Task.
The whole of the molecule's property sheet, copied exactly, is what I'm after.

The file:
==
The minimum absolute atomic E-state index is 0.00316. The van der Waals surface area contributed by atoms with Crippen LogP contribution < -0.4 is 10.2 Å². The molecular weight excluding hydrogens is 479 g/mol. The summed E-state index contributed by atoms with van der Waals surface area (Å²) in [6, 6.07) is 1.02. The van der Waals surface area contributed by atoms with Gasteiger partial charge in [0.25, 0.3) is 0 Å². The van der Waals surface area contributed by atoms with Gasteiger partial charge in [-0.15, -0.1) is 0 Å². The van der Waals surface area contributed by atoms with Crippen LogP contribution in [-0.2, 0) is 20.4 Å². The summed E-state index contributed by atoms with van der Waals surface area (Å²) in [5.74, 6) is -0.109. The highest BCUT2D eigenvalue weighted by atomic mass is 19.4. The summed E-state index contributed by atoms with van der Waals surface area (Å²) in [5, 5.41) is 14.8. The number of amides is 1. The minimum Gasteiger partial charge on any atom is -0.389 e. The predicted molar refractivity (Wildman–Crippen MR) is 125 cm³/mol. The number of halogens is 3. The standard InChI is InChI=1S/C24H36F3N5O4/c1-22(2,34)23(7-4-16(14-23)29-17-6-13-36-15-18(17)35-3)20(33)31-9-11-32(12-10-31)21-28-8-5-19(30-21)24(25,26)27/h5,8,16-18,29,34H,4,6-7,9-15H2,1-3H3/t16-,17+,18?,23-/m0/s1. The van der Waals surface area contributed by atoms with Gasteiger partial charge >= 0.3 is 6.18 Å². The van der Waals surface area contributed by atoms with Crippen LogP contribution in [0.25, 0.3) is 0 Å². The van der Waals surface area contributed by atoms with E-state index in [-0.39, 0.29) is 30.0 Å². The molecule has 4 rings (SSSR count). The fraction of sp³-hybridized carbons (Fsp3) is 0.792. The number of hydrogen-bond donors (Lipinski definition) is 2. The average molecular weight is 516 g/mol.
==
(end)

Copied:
The minimum absolute atomic E-state index is 0.00316. The van der Waals surface area contributed by atoms with Crippen LogP contribution < -0.4 is 10.2 Å². The molecular weight excluding hydrogens is 479 g/mol. The summed E-state index contributed by atoms with van der Waals surface area (Å²) in [6, 6.07) is 1.02. The van der Waals surface area contributed by atoms with Gasteiger partial charge in [0.25, 0.3) is 0 Å². The van der Waals surface area contributed by atoms with Gasteiger partial charge in [-0.15, -0.1) is 0 Å². The van der Waals surface area contributed by atoms with Crippen LogP contribution in [-0.2, 0) is 20.4 Å². The summed E-state index contributed by atoms with van der Waals surface area (Å²) in [5.74, 6) is -0.109. The highest BCUT2D eigenvalue weighted by atomic mass is 19.4. The summed E-state index contributed by atoms with van der Waals surface area (Å²) in [5, 5.41) is 14.8. The number of amides is 1. The minimum Gasteiger partial charge on any atom is -0.389 e. The predicted molar refractivity (Wildman–Crippen MR) is 125 cm³/mol. The number of halogens is 3. The standard InChI is InChI=1S/C24H36F3N5O4/c1-22(2,34)23(7-4-16(14-23)29-17-6-13-36-15-18(17)35-3)20(33)31-9-11-32(12-10-31)21-28-8-5-19(30-21)24(25,26)27/h5,8,16-18,29,34H,4,6-7,9-15H2,1-3H3/t16-,17+,18?,23-/m0/s1. The van der Waals surface area contributed by atoms with Gasteiger partial charge >= 0.3 is 6.18 Å². The van der Waals surface area contributed by atoms with Crippen LogP contribution in [0.25, 0.3) is 0 Å². The van der Waals surface area contributed by atoms with E-state index in [-0.39, 0.29) is 30.0 Å². The molecule has 4 rings (SSSR count). The fraction of sp³-hybridized carbons (Fsp3) is 0.792. The number of hydrogen-bond donors (Lipinski definition) is 2. The average molecular weight is 516 g/mol.